Antifreeze Poisoning in Humans – Signs and Symptoms

What is antifreeze?

Antifreeze is a also known as radiator fluid and is used to reduce the heat build up in car engines. Almost all antifreezes contain a compound called ethylene glycol, and some also contain methanol and/or isopropyl alcohol (isopropanol). Apart from antifreeze, ethylene glycol may also be found in brake fluid.

What is antifreeze poisoning?

Antifreeze poisoning is a fairly common occurrence with regards to poisoning – both accidental and intentional. Ingestion is the main path of entry into the body. Due to its sweet taste, antifreeze from leaking radiators or spilled bottles are quickly consumed by household pets (like dogs and cats). Infants who can access a poorly secured or open bottle of antifreeze may also be at risk of poisoning. Both these instances are accidental poisoning.

Antifreeze poisoning, like arsenic poisoning, is often implicated in deaths due to poisoning – either murder or suicide.  The sweet taste makes in fairly inconspicuous and if mixed with alcoholic drinks, it is easily missed. However, modern pathology and forensic science has made it easy for a case of antifreeze poisoning to be identified. New regulations in the United States have compelled antifreeze manufacturers to include bitter tasting additives to the final product.

Effects of Antifreeze Poisoning

The effects of antifreeze poisoning are not directly from ethylene glycol but rather as a result of the metabolites (breakdown products of ethylene glycol). Alcohol dehydrogenase (ADH), an enzyme in the liver and also found in the lining of the stomach, is responsible for the breakdown of ethylene glycol.

Ethylene glycol is sequentially metabolized into :

  • Glycoaldehyde
  • Glycolic acid (from glycoaldehyde)
  • Glycoxylic acid (from glycolic acid)
  • Oxalic acid (from glycoxylic acid)

Other additives like methanol and isopropanol are also broken down by ADH. Methanol is metabolized into formaldehyde and then into formic acid. Isopropanol is metabolized into acetone.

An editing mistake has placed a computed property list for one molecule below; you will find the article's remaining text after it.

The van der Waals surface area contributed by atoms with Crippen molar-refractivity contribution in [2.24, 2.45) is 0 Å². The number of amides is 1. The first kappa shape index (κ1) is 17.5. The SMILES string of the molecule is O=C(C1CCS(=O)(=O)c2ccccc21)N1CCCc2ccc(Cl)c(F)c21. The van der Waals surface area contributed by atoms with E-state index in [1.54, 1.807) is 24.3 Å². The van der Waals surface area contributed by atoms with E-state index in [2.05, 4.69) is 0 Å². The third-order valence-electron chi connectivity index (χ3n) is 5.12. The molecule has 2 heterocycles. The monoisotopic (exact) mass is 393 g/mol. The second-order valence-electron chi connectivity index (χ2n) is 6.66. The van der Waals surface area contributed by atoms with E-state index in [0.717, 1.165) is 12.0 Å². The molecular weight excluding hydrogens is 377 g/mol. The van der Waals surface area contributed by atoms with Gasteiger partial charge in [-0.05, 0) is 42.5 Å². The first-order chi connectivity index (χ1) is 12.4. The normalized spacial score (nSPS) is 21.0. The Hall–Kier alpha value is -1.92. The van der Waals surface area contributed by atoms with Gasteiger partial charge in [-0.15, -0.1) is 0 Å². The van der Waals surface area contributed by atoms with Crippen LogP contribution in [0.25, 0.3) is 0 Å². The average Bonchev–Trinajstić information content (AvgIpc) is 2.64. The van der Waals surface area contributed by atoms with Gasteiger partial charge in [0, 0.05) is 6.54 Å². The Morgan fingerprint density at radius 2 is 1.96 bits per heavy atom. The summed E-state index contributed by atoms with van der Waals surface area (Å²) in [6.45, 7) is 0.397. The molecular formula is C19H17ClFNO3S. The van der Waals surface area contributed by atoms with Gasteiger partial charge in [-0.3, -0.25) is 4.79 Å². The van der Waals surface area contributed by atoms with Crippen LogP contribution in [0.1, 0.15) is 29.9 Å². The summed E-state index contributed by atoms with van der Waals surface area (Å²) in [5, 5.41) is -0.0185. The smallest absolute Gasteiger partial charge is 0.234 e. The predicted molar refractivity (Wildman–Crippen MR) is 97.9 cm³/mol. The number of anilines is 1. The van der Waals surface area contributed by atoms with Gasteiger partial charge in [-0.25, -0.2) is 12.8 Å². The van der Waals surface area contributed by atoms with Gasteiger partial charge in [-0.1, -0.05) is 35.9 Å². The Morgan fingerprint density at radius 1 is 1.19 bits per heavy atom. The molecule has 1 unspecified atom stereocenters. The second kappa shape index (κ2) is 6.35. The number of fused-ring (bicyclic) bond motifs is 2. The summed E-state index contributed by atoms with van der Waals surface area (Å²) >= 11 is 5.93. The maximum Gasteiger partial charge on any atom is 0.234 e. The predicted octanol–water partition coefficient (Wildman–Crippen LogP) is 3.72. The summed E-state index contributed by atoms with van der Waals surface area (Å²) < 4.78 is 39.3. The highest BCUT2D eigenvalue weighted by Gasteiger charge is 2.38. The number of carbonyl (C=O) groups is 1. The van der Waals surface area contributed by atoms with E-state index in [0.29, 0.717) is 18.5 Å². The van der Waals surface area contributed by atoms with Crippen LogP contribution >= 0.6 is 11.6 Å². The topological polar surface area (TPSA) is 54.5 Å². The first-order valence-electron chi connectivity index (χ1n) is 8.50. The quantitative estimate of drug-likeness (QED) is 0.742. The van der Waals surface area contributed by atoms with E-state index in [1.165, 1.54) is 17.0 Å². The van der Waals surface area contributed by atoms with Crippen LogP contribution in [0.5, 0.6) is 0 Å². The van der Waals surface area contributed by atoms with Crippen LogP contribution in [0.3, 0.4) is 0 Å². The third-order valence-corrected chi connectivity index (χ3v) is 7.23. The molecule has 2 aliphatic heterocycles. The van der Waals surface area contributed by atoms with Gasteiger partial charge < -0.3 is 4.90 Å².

The effects of these metabolites affect multiple systems simultaneously. Some of the effects include :

  • Glycolic acid in the blood increases the pH of the blood (acidosis). This leads to hyperventilation as the blood tries expel carbon dioxide and increase the pH.
  • Oxalic acid may form oxalate crystals which bind with calcium in the kidney to form calcium-oxalate stones. These stones cause an obstruction for filtration and lead to renal insufficiency.
  • Formic acid damages the optic nerve leading to blindness.
  • Acetone depresses the activity of the central nervous system (CNS).

Signs and Symptoms of Antifreeze Poisoning

  • Nausea
  • Vomiting
  • Abdominal pain
  • Frequent and/or painful urination
  • Kidney pain and eventually kidney failure
  • Dizziness
  • Stupor similar to intoxication (drunkeness)
  • Shortness of breath (dyspnea)
  • Rapid breathing (tachypnea)
  • Diminished reflexes
  • Muscle spasms (cramps) and twitching
  • Partial or complete paralysis of certain body parts
  • Pancreatitis
  • Metabolic acidosis
  • Blindness
  • Seizures
  • Low levels of calcium (hypocalcemia), magnesium (hypomagnesemia) and a high level of potassium (hyperkalemia) in the blood, similar to fluoride poisoning.

Depending on the quantity of antifreeze consumed and whether prompt medical treatment is sought, antifreeze poisoning will lead to death.

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